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“When The Wolfbane Blooms” – Birth of the Werewolf.

We’re all familiar with the old gypsy poem and Curt Siodmak’s iconic werewolf mythology, but what were the true origins of the werewolf?

The full moon rose and along with it the hideous visage of the wolf. The wolf cries to the night, ready to steal from men and from God. The beast scours the countryside in search of blood, lives and souls. However, this is no mere wolf. This is a man transformed into the image of an altered beast. This is the work of Satan, an abomination born in the nightly illumination and the shadows that fall away beneath it. A curse has fallen across Europe and there is nowhere upon the continent to escape it.

The story of Lycanthropy (literally “wolf-man”) stretches deep into the mindset of mythology and superstition. Stories of shape shifters and magicians who could take on the form of animals can be found throughout the entire world but the specific branding of the wolf and the stigmas that come with that as they appear today are almost strictly European. The main body of lycanthropic legends goes only as far back as the fourteenth century at the beginning of the witch trials of the Middle Ages.

Due in no small part to the Christianization of Europe, nearly all that was relegated as pagan became synonymous with Satan and the forces of Evil. The propaganda of the day was that all other religions, Abrahamic or indigenous, were deceptions placed on this Earth by the powers of Hell to steer humanity away from the one true God, Jesus the Messiah. Also, following the mass hysteria in the wake of the Black Death and the total lack of understanding as to how the plague occurred, all that was not seen as good was the work of the arch demon. Therefore, any magic and supernatural power that may have once been respected, even revered, were suddenly vilified and persecuted. By the time of the high Middle Ages, the Inquisitions against witchcraft had already begun and while many of the accused were women accused of cavorting with the Devil himself, an equally staggering number of men stood trial as Werewolves. How else could one achieve such mastery over the nature of the body without the help of such Evil?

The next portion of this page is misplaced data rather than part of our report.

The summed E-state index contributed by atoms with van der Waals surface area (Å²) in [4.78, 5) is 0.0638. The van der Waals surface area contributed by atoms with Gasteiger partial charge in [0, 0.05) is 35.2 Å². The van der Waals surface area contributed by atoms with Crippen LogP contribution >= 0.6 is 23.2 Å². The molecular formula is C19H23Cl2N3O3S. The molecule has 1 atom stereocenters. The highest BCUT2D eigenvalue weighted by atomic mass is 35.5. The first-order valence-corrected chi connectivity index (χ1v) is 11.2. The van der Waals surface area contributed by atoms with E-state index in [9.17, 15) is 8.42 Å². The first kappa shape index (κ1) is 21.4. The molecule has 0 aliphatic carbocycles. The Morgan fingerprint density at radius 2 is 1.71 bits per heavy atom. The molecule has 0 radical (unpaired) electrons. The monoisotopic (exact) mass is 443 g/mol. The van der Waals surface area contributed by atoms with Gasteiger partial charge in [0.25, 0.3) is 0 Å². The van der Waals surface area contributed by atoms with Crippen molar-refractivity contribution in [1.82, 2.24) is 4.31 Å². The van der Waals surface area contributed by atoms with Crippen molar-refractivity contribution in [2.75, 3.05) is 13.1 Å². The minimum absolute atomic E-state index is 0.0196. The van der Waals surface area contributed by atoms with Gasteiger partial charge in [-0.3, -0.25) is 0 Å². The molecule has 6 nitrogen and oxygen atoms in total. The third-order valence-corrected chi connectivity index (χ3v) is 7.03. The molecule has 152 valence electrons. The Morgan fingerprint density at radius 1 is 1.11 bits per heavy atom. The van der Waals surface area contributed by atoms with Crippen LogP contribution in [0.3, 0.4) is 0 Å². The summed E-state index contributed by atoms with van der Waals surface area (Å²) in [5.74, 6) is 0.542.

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As is known, a simple accusation was enough to warrant an interrogation. Following the old Roman precedent that one is guilty until proven innocent, all means of extracting the truth was expended. Sparing the grotesqueries of medieval torture, most of the accused confessed out of a sheer desire to end the suffering, which lead to the penalty of Death. A famous case is that of Michel Verdun in 1521. Verdun was discovered dripping blood and accused of the affliction. Under torture, he confessed he was a werewolf and did not act alone. He implicated two men as his accomplices, Pierre Burgot and Philibert Montot. Stating that they had made a deal with three mysterious men for an elixir that would change them and it was only after they had, as they confessed, murdered two children together that they had realized the pact had renounced their baptisms and they were sentenced to death.